Brigandine, which had a few layers of leather with steel riveted inside. It’s actually a pretty common armor, once you see a picture of it you will be pointing them out!

The brigandine could be thought of as an early day vest or flak jacket. It went over the mail shirt that most men at arms and archers wore during the Middle Ages, and it offered mobility and flexibility on the battlefield. Plus, it was simple enough for most soldiers to maintain without needing a specialized armorer.

Of course, you and your DM can make your studded armor look like whatever you want it to look like, but the brigandine’s look could prove to be the sounding board for your inspiration.

Question: Studded Leather Vs Medium Armor: Which Is Better?

Answer: With D&D being a game of numbers, it’s pretty interesting when the numbers match up in odd ways. For example, if you have 18 dexterity, the AC with your studded leather armor is 12 +4 to get 16. That’s the same AC as a medium breastplate with its AC of 14 and then adding half your dex mod to get 2.

There aren’t any advantages or disadvantages for you, so if the numbers are the same then which one is better? Well for starters, if you are a rogue or other sneaky character, then you will want to improve your dexterity to 20 as fast as possible. That adds a +5 to the AC of the studded leather, which is more than a +2 for the breastplate at the same level. Additionally, light armor only takes a minute to get on or off, while medium armor can take around 5 minutes.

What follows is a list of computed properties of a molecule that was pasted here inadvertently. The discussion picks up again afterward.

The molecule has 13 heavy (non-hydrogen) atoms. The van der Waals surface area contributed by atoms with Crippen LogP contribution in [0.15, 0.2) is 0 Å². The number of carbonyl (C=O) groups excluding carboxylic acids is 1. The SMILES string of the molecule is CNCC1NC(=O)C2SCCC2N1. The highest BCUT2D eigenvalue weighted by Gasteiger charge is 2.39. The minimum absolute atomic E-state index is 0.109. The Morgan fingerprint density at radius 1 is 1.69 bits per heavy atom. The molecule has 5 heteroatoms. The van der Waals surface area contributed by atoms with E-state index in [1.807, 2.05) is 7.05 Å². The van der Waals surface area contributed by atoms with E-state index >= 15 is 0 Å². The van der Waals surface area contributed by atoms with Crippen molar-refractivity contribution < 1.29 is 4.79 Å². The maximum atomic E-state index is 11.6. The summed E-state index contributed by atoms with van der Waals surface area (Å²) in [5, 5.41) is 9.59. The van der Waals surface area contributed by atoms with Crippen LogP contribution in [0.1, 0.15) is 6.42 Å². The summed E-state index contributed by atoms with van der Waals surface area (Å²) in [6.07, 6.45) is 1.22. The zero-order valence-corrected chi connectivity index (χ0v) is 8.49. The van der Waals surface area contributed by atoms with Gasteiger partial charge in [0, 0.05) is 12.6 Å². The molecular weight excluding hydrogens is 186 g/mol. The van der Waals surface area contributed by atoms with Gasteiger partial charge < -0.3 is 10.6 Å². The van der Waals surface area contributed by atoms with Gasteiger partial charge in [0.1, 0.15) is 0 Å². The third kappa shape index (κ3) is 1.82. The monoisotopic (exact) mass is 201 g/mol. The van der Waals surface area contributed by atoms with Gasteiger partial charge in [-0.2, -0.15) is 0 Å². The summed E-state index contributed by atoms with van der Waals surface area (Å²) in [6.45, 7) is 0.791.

Question: How Do I Roleplay Studded Leather Armor?

Answer: Roleplay wise it can make sense to have leather armor over a bulkier set. Everyone wears some type of light armor at the minimum in D&D if they are a fighter or warrior, so it can be much easier to hide when your thieving or bardic tall tales tick off the wrong people. Plus, the armor can be much easier to conceal under a cloak or something if stealth is called for.

If you are playing a really roleplay-heavy game, then the choice of your armor could matter for more than just your AC. Consider what your character would wear and what situations they might find themselves in. Sometimes you might make the less strategic choice in order to roleplay more effectively.

No matter what you end up doing, the studded leather armor will likely end up being your best friend whenever the goblins start charging and the rolling for initiative gets started! It’s an interesting piece of light armor that might just stick with your character through most of a campaign, especially whenever you end up finding a magical variant. Magic armor only makes it better.